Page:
Last Updated on May 5, 2015, by eNotes Editorial. Word Count: 482
As a result of King Gustaf’s demands that it go faster, his coach, traveling on a poor rural road of Dalecarlia, breaks down. The king’s will is thus proved limited, unable to control objective reality. While his coach is being repaired, the king visits a church, where he beholds what he takes to be “the finest lot of folk he had ever seen . . . with intelligent and earnest faces.” He is prompted to appeal for their help in his war against the Russians and Danes, but the peasants shift the burden of a response to their pastor. In the vestry, a rugged and rough peasant greets the king, who, again judging on the basis of outward appearance, snubs the peasant (who is in fact the pastor). Instead of immediately identifying himself, the peasant-pastor provokes the king to reveal his elitist bias, his contemptuous attitude, to the peasantry.
The peasant explains to the king that the pastor may be able to procure money for the king by narrating the story of how the parson, together with four hunters from the parish, stumbled on a hidden silver mine and how these “dignified and excellent men” were corrupted by the prospect of so much wealth. Confronted with the ensuing moral degeneration of the parishioners, the parson resolves that he will not reveal to anyone the whereabouts of the silver and that if the people persist in their evil ways, he will leave them.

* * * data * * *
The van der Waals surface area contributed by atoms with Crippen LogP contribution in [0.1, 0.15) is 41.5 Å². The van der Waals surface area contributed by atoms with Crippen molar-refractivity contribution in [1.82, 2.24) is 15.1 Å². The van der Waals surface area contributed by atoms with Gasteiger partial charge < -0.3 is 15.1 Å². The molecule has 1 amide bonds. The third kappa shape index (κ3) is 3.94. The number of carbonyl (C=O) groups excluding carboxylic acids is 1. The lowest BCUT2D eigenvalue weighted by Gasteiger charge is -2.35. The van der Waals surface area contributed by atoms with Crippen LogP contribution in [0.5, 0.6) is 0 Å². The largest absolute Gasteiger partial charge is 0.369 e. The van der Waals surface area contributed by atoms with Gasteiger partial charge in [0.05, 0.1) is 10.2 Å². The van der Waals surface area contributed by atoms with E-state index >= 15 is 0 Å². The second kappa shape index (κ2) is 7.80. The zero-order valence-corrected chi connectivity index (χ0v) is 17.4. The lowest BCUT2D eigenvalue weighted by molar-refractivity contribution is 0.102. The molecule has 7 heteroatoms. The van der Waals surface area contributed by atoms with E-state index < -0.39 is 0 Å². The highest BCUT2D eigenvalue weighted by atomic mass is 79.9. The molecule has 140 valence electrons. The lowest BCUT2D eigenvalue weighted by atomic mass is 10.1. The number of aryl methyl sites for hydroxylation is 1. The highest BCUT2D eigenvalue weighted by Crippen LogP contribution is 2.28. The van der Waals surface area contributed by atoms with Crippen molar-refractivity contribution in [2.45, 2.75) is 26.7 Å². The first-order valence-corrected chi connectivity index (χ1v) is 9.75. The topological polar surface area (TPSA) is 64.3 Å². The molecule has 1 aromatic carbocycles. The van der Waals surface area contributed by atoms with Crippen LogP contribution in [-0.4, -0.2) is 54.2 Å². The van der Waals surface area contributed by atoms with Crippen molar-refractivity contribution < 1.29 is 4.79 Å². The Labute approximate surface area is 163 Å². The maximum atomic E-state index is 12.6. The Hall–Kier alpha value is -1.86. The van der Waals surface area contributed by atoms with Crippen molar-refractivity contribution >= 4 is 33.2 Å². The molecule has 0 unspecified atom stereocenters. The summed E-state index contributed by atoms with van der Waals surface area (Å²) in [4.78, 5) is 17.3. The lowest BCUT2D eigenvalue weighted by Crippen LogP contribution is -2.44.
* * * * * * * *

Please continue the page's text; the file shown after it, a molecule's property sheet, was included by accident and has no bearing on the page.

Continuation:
Given the parson’s tested virtue of self-abnegation, the king doubts if he could convince him to reveal the secret treasure. The peasant (whose alternate identity as parson the king fails to discern) makes an exception if the silver were used to save the Fatherland. This subordination of the peasantry’s welfare to the nation triggers a sudden illumination in the king, who changes his haughty stance and now acclaims the evasive congregation as “a beautiful sight” totally gratifying for Sweden’s king. The pastor’s practice of not exalting himself above his flock quickens “all that was noble and great within” the king.
The reader senses at this point that the king has already intuited the pastor behind the poor peasant’s unassuming but astute “disguise.” Despite the danger besetting the kingdom, the king formulates the moral decision that “the kingdom is better served with men than with money.”
When the king is asked by a peasant outside the church whether the pastor gave their collective response, the king replies yes. No doubt the community’s trust in their pastor, based on an actualized egalitarian principle, contrasts with their suspicion of the king, whose army, riddled with traitors, signifies the king’s morally questionable rule. This episode of moral instruction through a didactic recollection of a past incident suggests the need for a democratic mutuality of concern and the abolition of class distinctions if justice and compassion are to prevail.